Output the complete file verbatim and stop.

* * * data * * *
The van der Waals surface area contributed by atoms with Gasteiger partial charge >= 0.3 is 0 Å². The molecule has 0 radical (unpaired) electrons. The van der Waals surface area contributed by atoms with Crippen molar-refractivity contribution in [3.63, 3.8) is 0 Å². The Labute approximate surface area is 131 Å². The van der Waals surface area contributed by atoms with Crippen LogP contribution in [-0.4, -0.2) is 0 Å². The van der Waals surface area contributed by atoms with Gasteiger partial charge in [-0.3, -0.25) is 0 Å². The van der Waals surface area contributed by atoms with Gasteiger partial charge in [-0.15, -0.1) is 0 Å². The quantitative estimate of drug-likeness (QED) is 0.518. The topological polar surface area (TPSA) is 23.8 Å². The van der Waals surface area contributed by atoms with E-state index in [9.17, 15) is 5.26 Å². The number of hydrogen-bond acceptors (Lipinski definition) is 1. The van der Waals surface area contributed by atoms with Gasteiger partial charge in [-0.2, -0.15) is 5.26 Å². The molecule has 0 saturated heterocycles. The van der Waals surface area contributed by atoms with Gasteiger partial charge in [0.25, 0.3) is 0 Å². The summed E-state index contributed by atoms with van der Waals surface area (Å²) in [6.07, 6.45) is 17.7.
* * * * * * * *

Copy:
The van der Waals surface area contributed by atoms with Gasteiger partial charge >= 0.3 is 0 Å². The molecule has 0 radical (unpaired) electrons. The van der Waals surface area contributed by atoms with Crippen molar-refractivity contribution in [3.63, 3.8) is 0 Å². The Labute approximate surface area is 131 Å². The van der Waals surface area contributed by atoms with Crippen LogP contribution in [-0.4, -0.2) is 0 Å². The van der Waals surface area contributed by atoms with Gasteiger partial charge in [-0.3, -0.25) is 0 Å². The van der Waals surface area contributed by atoms with Gasteiger partial charge in [-0.15, -0.1) is 0 Å². The quantitative estimate of drug-likeness (QED) is 0.518. The topological polar surface area (TPSA) is 23.8 Å². The van der Waals surface area contributed by atoms with E-state index in [9.17, 15) is 5.26 Å². The number of hydrogen-bond acceptors (Lipinski definition) is 1. The van der Waals surface area contributed by atoms with Gasteiger partial charge in [-0.2, -0.15) is 5.26 Å². The molecule has 0 saturated heterocycles. The van der Waals surface area contributed by atoms with Gasteiger partial charge in [0.25, 0.3) is 0 Å². The summed E-state index contributed by atoms with van der Waals surface area (Å²) in [6.07, 6.45) is 17.7.